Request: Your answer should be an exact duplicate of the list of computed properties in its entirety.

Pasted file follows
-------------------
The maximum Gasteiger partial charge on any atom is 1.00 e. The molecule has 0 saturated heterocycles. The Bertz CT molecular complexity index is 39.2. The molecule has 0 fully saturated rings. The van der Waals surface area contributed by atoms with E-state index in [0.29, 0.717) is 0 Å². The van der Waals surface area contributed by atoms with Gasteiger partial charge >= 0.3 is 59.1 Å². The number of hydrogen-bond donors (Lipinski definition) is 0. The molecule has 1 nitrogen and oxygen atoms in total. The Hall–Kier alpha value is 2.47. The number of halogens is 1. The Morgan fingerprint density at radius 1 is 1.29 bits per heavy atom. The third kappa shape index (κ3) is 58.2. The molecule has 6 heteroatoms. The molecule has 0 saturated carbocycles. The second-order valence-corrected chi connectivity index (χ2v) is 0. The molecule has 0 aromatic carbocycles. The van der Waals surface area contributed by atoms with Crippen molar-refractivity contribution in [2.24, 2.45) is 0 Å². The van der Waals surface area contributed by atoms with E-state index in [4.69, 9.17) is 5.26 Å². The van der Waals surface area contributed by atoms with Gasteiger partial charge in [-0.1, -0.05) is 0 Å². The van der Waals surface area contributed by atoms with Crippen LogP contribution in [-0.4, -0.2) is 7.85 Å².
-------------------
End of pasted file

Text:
The maximum Gasteiger partial charge on any atom is 1.00 e. The molecule has 0 saturated heterocycles. The Bertz CT molecular complexity index is 39.2. The molecule has 0 fully saturated rings. The van der Waals surface area contributed by atoms with E-state index in [0.29, 0.717) is 0 Å². The van der Waals surface area contributed by atoms with Gasteiger partial charge >= 0.3 is 59.1 Å². The number of hydrogen-bond donors (Lipinski definition) is 0. The molecule has 1 nitrogen and oxygen atoms in total. The Hall–Kier alpha value is 2.47. The number of halogens is 1. The Morgan fingerprint density at radius 1 is 1.29 bits per heavy atom. The third kappa shape index (κ3) is 58.2. The molecule has 6 heteroatoms. The molecule has 0 saturated carbocycles. The second-order valence-corrected chi connectivity index (χ2v) is 0. The molecule has 0 aromatic carbocycles. The van der Waals surface area contributed by atoms with Crippen molar-refractivity contribution in [2.24, 2.45) is 0 Å². The van der Waals surface area contributed by atoms with E-state index in [4.69, 9.17) is 5.26 Å². The van der Waals surface area contributed by atoms with Gasteiger partial charge in [-0.1, -0.05) is 0 Å². The van der Waals surface area contributed by atoms with Crippen LogP contribution in [-0.4, -0.2) is 7.85 Å².